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WideEyed Tours operate from Ajijic, an expat town for people from all over the world, located in Central México, in the state of Jalisco.

Churches of Guadalajara

One-day tour.

Santa María de Gracia, Metropolitan Cathedral, Santa Teresa de Jesús, San Agustín and Templo Expiatorio.

A magnificent tour with lots of history, led by a knowledgeable guide who will open your eyes to the very secret meanings of the Catholic symbolism embedded in these marvelous treasures of worship and architecture.

 

We pick you up at your home from 10 to 10:30 AM (all six passengers).

Lunch at an upscale traditional Mexican restaurant (not included).

Water and select drinks available during transport.

1,500 pesos p.p.

Maximum 6 passengers.

Returning around 7 PM.


The architectural history of the temples in Guadalajara arises with the construction of its Metropolitan Cathedral that stands as the most imposing and ancient in 1572. The construction of the network of churches and parishes today amount to just over 350 in the Metropolitan Area of Guadalajara. It was growing as the concentric circles' echo that moves away from the center that gave them origin. The creation of religious centers grew according to the rate at which the population increased.

 

In 2000 Jalisco had the second largest population of the country's faithful, according to the INEGI, with more than five million faithful to this doctrine. Tomás de Híjar, a priest and historian of the Archdiocese of Guadalajara, narrates the genesis of the aforementioned network and locates among the first temples after the cathedral the temple of Santa María de Gracia in 1650 when the perimeter walls were closed to the height of a cornice, whose vestiges are still noticeable on the outside of this church that faces Hidalgo Avenue. However, in the eighteenth century, the elevation of the perimeter walls was extended and a dome was placed. This case is the same as the history of other ecclesiastical constructions which, according to the specialist "were erected in the sixteenth century were extended in the seventeenth century, the eighteenth century, in the nineteenth and some in the twentieth century were modified according to the needs".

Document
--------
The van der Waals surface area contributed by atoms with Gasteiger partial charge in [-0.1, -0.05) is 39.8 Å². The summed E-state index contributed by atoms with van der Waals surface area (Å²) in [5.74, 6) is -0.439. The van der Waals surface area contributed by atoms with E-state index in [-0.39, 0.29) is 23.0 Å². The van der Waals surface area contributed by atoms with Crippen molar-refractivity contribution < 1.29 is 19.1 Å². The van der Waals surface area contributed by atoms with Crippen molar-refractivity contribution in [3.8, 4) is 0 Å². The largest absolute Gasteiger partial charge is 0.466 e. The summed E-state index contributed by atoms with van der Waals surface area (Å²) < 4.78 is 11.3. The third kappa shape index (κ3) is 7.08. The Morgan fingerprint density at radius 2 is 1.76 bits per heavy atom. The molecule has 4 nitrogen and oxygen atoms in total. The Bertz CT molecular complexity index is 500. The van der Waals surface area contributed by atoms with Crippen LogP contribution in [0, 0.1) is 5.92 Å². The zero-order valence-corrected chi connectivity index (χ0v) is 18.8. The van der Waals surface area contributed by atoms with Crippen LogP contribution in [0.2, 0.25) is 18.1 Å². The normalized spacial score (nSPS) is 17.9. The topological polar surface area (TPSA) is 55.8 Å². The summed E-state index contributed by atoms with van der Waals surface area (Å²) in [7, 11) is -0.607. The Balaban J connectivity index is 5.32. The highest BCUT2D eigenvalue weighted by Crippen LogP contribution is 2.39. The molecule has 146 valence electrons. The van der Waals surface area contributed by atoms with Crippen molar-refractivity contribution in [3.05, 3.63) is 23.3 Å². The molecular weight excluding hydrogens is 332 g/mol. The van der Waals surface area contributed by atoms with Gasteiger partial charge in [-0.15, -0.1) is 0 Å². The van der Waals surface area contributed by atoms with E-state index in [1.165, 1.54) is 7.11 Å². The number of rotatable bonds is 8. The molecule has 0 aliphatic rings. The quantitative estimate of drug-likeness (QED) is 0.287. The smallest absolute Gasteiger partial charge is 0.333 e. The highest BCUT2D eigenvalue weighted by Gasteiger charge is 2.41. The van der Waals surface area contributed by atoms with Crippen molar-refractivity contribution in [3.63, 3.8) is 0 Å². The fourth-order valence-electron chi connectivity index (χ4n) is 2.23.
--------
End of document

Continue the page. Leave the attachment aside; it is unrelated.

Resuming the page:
The seventeenth Century also saw the birth of the temple of San Agustín with a ribbed roof, which currently has the tower and the dome. Then comes the temple of San Francisco de Asís, which was part of a group of churches inside the monastery with that name. Another example of that century is the temple of La Merced that was built for 71 years and was completed in 1721. The site preserves altarpieces carved in cypress wood and paintings by Diego de Cuentas. Saint Teresa of Jesus appears in the chronological course when it began to be built in 1690 and was consecrated in 1720. And precisely from the beginning of the 18th century are the temples of Jesús María and Santa Mónica and from the middle of that century are the temples Las Capuchinas and San Felipe Neri. Towards the end of the XVIII century, the Shrine of Guadalupe and the Temple of Bethlehem were opened.